Filmmakers, distributors and exhibitors – you may wish to sit down because the statistic with which Wendy Mitchell opens this panel may shock and disturb you: “In 2016, UK theatrical release will reach 900 films per year”.
That’s 16 films a week! Is this too much? Will it break the system? Could we be headed for a cinematic disaster of biblical proportions? Fire and brimstone coming down from the skies? Rivers and seas boiling? Cats and dogs living together?
Indeed there does appear to be an unsavoury smorgasbord of problems that arise from an abundance of theatrically released films. For Jason Wood, abundance creates a problematic hierarchy, where the most high profile studio-backed films will rise to the surface and independents can get lost in the mix. Logistical issues arise if too many films are screened, issues to do with the operation of the building and coping with the flow of so many films. Allison Gardner laments the avalanche of quality movies that occurs during awards season, when she can’t screen them all on release and there are other months in the year where great films are thin on the ground. Ben Luxford mentions that it may be 900 films and rising but distribution budgets are in decline.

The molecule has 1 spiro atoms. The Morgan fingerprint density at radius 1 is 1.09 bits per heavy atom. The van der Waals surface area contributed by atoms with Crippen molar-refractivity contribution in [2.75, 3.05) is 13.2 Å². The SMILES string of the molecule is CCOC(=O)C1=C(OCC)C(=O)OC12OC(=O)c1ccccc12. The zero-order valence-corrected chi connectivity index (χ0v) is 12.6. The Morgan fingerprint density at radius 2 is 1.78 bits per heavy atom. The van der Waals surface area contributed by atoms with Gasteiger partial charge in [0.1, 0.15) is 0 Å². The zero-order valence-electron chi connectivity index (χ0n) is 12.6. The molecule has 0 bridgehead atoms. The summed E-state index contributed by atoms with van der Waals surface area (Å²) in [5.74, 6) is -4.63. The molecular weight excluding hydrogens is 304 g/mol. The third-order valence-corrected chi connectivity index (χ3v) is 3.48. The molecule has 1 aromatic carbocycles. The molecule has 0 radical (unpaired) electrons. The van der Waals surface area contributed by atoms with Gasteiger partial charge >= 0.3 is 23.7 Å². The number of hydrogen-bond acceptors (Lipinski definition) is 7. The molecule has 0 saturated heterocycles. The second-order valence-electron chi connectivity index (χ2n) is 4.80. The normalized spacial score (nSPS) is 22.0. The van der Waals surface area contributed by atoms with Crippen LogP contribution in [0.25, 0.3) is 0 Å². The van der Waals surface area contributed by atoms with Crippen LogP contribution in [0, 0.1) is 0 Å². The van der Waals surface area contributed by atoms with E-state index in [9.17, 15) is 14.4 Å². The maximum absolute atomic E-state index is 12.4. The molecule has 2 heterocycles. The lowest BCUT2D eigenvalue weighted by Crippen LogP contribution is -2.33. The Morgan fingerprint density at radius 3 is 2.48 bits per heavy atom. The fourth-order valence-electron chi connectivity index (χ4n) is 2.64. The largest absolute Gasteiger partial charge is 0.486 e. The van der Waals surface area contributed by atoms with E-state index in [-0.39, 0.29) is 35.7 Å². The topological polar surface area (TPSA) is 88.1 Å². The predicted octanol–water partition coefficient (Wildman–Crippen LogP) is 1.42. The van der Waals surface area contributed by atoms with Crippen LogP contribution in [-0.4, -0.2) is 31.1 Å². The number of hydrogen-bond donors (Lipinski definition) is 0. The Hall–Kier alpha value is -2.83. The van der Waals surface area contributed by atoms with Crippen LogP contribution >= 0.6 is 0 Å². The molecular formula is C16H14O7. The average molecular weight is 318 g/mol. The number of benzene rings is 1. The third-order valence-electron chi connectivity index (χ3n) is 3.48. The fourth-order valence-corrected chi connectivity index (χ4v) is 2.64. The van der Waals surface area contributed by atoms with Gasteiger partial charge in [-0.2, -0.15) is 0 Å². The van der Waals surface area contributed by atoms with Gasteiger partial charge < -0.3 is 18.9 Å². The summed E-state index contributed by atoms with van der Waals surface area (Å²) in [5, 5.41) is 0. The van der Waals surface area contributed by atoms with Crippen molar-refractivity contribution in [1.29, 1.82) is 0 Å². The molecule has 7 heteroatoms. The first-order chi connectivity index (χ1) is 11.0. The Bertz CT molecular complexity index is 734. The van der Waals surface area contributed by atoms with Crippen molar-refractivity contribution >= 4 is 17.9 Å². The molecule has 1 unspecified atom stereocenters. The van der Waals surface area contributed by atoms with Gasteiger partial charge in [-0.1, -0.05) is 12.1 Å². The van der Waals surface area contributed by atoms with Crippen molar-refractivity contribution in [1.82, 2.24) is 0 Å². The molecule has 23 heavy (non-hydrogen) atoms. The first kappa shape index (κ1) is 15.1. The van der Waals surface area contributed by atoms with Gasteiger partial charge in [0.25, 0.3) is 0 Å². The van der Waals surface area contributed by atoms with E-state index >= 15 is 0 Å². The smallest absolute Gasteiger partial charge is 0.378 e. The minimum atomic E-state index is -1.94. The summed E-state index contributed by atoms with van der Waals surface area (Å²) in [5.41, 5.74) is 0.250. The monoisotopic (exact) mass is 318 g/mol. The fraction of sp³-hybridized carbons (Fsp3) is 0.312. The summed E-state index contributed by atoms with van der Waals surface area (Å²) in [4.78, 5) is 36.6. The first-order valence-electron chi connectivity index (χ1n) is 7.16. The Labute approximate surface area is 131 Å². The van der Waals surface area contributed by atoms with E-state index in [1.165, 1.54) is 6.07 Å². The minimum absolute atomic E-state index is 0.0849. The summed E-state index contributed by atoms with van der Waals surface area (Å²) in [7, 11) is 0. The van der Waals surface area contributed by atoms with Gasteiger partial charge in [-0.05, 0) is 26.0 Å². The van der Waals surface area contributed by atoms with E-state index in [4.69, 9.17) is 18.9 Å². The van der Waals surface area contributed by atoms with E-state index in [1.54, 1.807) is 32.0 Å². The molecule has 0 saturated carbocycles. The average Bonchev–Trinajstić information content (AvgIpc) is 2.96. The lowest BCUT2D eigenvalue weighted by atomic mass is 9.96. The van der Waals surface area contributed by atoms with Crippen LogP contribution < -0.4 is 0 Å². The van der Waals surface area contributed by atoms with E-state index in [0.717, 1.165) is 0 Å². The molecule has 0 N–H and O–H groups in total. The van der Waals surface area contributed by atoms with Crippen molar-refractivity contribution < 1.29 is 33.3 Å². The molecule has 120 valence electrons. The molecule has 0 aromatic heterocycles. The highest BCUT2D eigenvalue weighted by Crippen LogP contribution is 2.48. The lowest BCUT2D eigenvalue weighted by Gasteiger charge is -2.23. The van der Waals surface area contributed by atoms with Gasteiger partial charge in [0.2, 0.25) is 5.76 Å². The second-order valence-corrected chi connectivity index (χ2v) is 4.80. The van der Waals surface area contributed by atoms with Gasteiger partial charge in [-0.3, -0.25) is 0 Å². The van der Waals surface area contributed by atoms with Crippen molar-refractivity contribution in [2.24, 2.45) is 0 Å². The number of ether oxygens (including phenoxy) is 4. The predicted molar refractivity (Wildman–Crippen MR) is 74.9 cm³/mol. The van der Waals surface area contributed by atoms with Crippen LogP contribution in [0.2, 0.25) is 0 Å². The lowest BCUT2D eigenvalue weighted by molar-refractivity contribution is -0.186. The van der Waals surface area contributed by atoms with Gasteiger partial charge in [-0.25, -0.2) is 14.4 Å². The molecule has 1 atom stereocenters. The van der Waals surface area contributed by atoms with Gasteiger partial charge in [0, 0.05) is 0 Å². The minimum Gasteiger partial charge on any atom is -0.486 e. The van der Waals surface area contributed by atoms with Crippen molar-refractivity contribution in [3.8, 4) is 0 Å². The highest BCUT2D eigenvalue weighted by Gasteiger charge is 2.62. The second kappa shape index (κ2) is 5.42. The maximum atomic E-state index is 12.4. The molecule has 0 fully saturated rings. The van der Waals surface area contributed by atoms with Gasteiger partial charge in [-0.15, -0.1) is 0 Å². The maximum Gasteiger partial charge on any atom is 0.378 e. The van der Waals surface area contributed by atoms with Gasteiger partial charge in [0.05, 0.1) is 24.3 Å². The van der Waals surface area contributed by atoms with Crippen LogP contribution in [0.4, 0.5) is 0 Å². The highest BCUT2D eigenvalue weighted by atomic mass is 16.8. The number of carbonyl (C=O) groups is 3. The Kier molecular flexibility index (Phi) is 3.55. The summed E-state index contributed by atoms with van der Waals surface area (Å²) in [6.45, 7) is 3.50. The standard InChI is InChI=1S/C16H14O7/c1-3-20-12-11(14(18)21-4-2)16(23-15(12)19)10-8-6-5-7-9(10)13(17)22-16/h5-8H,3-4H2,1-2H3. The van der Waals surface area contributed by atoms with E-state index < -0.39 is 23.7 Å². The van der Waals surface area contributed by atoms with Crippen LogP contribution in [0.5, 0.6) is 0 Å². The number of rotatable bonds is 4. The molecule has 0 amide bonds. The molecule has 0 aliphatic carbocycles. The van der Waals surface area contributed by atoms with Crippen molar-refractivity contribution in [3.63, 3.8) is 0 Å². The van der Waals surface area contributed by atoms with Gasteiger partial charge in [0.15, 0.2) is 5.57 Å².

But isn’t abundance itself a term with positive connotations? Bobby Allen speaks insightfully about MUBI’s experiences on the international film festival circuit. His question to filmmakers, producers and sales agents is this: what is your ambition? If it’s to connect films to an audience, you’ll have to look at online availability at some stage. Ben Luxford took up the idea that a film’s success can exist in more than one platform. This year has seen some surprisingly great results driven by audiences: The Hunt for the Wilderpeople, Rams, Embrace of the Serpent. Films that with or without extra distribution funding have benefited from theatrical infrastructures that are already in place.
Jason Wood proposed that abundance is also reflective of the filmmaking process becoming more democratised; a massive positive in terms of diversity. Consequently on demand and theatrical exhibition has to be seen as symbiotic, creating a future film culture that is based on cultural grounds, rather than purely commercial. Bobby Allen echoes this idea of on-demand services educating audiences in independent and art film. A great on-demand experience can act as a gateway for going to an actual cinema more often.
Allison Gardner’s final comment proposed that the problem of abundance is a good problem to have, because ‘a world without indie cinemas wouldn’t have the problem of abundance, there would only be Star Wars’. And whilst there’s nothing inherently wrong with Star Wars (apart from Episodes 1 – 3), I think she’s nailed it.
Written by Neil Hepburn. Image: This Way Up 16, Eoin Carey.